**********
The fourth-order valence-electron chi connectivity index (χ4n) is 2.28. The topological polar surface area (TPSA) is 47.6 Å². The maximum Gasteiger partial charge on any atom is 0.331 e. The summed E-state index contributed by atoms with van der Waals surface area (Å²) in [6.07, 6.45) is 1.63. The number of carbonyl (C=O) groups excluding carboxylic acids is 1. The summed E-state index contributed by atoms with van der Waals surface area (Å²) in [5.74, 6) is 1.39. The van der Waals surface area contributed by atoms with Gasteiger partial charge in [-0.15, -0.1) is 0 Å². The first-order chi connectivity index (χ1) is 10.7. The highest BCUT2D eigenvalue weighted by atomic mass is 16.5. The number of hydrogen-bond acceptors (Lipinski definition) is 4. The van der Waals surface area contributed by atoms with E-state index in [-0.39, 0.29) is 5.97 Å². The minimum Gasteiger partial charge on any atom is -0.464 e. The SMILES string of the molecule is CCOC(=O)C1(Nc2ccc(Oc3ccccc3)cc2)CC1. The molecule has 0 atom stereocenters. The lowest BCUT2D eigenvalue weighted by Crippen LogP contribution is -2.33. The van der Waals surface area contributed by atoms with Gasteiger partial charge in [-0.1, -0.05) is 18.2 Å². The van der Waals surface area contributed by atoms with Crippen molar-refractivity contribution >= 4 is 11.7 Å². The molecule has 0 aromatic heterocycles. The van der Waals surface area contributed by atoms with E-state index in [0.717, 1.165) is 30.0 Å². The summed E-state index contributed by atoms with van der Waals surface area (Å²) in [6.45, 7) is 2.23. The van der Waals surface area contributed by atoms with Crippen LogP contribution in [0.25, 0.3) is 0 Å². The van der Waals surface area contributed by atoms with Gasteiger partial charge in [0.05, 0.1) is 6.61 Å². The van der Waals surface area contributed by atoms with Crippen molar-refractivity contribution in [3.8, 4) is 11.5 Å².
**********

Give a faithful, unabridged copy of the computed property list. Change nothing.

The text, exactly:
The fourth-order valence-electron chi connectivity index (χ4n) is 2.28. The topological polar surface area (TPSA) is 47.6 Å². The maximum Gasteiger partial charge on any atom is 0.331 e. The summed E-state index contributed by atoms with van der Waals surface area (Å²) in [6.07, 6.45) is 1.63. The number of carbonyl (C=O) groups excluding carboxylic acids is 1. The summed E-state index contributed by atoms with van der Waals surface area (Å²) in [5.74, 6) is 1.39. The van der Waals surface area contributed by atoms with Gasteiger partial charge in [-0.15, -0.1) is 0 Å². The first-order chi connectivity index (χ1) is 10.7. The highest BCUT2D eigenvalue weighted by atomic mass is 16.5. The number of hydrogen-bond acceptors (Lipinski definition) is 4. The van der Waals surface area contributed by atoms with E-state index in [-0.39, 0.29) is 5.97 Å². The minimum Gasteiger partial charge on any atom is -0.464 e. The SMILES string of the molecule is CCOC(=O)C1(Nc2ccc(Oc3ccccc3)cc2)CC1. The molecule has 0 atom stereocenters. The lowest BCUT2D eigenvalue weighted by Crippen LogP contribution is -2.33. The van der Waals surface area contributed by atoms with Gasteiger partial charge in [-0.1, -0.05) is 18.2 Å². The van der Waals surface area contributed by atoms with Crippen molar-refractivity contribution >= 4 is 11.7 Å². The molecule has 0 aromatic heterocycles. The van der Waals surface area contributed by atoms with E-state index in [0.717, 1.165) is 30.0 Å². The summed E-state index contributed by atoms with van der Waals surface area (Å²) in [6.45, 7) is 2.23. The van der Waals surface area contributed by atoms with Crippen LogP contribution in [0.25, 0.3) is 0 Å². The van der Waals surface area contributed by atoms with Gasteiger partial charge in [0.05, 0.1) is 6.61 Å². The van der Waals surface area contributed by atoms with Crippen molar-refractivity contribution in [3.8, 4) is 11.5 Å².